she said presently, " that something may be done. I will
think over it, George. You must leave me to think over it.
What you have said has surprised me, and I must collect my
thoughts. But I think on the whole I am glad to hear your
news. I cannot say more than that now. But we will talk of
it again, and I do not think that you need lose heart."

" What can you do, mother ? " he asked. " I don't see
what you can do."

" I cannot tell you that yet. But you may believe that I
will do what I can to help you."

" But you'll do something. You have got an idea in you
mind. You'll try to do something."

' Yes, I will. And now we must go into the hall for
prayers. It is ten o'clock."

The invaluable Riddell found her mistress disinclined for
conversation as she prepared her that evening for her nightly
slumbers. She had collected various scraps of information
during the day with which to regale those august ears. She
had heard that Mrs. O'Keefe- had returned to her little house
at Exton and expressed herself immediately as dissatisfied with
its dimensions, and had said further that she still liked living
in the country occasionally but was no longer sure that she
cared to bury herself completely from one end of the year to
the other ; also that Miss Redcliffe had regained the high
spirits for which she had been noted before the late troubles



364 Exton Manor

had subdued them, and had let fall something which might
reasonably be interpreted as meaning that she and her mother
would not remain much longer at the White House ; also that
young Mr. Prentice had come into a large fortune and was
already beginning to spend it, that Mrs. Prentice had gone up
to London to stay a night with him, as he refused under exist-
ing circumstances to come to Exton to stay a night with her ;
also that the Vicar had told Mr. Browne that he should have
to leave Exton, and that Mr. Browne had said that he should
probably have to leave too*; with various other scraps con-
cerning the party at Forest Lodge, the sayings of the Dale
family, and a few sifted fragments of village gossip which
altogether made a more than usually rich feast. But the great
lady had retired into her own thoughts, and her ears were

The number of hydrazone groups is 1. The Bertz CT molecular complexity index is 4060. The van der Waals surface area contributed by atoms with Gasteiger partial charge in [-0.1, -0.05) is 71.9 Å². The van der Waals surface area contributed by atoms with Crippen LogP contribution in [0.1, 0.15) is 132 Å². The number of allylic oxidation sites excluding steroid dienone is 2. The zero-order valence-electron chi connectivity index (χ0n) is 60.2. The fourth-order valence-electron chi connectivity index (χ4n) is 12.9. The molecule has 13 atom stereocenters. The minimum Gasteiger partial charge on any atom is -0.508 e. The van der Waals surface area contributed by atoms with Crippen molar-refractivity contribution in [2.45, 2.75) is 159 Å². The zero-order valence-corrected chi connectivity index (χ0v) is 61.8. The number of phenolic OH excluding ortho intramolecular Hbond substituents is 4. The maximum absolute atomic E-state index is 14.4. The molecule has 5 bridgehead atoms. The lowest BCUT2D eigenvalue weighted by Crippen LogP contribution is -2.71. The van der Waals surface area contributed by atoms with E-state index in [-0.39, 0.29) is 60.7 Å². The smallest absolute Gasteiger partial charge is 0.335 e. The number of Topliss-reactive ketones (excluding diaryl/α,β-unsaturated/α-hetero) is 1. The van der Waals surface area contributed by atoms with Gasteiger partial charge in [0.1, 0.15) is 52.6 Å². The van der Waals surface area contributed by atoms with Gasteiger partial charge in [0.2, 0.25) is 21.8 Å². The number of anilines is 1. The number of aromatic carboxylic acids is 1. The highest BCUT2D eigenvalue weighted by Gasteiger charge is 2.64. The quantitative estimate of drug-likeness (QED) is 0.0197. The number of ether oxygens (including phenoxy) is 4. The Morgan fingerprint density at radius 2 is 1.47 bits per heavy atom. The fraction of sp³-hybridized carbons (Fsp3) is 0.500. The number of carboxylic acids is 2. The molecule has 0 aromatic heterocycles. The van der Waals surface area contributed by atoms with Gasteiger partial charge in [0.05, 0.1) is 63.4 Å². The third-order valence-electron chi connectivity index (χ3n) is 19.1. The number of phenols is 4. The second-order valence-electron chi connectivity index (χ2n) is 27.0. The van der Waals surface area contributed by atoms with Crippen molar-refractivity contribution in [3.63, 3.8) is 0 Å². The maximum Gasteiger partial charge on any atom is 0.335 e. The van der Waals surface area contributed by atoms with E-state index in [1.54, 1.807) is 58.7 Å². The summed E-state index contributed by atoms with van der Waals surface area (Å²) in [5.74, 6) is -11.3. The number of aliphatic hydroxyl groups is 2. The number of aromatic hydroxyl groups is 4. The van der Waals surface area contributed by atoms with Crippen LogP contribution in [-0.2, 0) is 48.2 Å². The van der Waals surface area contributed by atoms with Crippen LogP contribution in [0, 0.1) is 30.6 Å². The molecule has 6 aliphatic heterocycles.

closed to Riddell's tentative offerings, and Riddell was far
too wise to set forth a banquet for which her mistress had
no appetite.

Lady Wrotham had much to think about. Perhaps one of
her chief desires was to see her son married and to hold his
children on her knees. She was ambitious for her husband's
family. She had married not very early in life and her only
child had not been born until ten years after her marriage, at a
time when the birth of an heir had almost begun to be de-
spaired of. He had been delicate in the early years, and
although he had now outgrown his childish weakness, the fears
and anxieties of thirty years before had left their mark upon
her. And, to strengthen her natural desire to see his children
growing up to continue the long line of his ancestors, was the
ever present and growing dislike of Laurence Syde, who would
succeed him if he did not marry and beget a son. She hated
Laurence Syde with all her powers of hatred, and would
almost have welcomed any marriage, however unsuitable, if it
held out the hope of offspring.

She had told herself, when he had disclosed his desires to
her, that it would need careful thought on her part before she
could make up her mind to accept Norah O'Keefe as a possible
bride for her son. It was not the sort of marriage she had
looked forward to for him. She would have liked hirn to
marry a young girl, of high birth, and preferably with a big
dower, not a widow with a small income of her own, which
for all she knew might not even continue if she married again.
But now she found, when she set herself to consider the



Lady Sycle Intervenes 365

question, that it had already decided itself in her mind. When
Norah O'Keefe had walked into her room a month or two
before, she had w T alked straight into her heart, and the
estrangement which had immediately followed had not
sufficed to depose her image. She found her heart throwing
out strong tentacles to draw the girl to her. The lover's desire
of her son reflected itself in her own feelings, and aroused an
excitement in her mind which was something more than the
shadow of his. That question had settled itself and need
not be discussed. It would give her keen pleasure to receive
Norah as her daughter-in-law and to yield up what rights
she still retained to her. Then she must think of how she
could help him to gain his happiness and hers. Her mother's
heart, which beat warmly for him underneath all the friction
and disappointment that had overlaid their relationship,
was stirred by his appeal to her. He had thrown off her in-
fluence and derided her authority ; she had been nothing in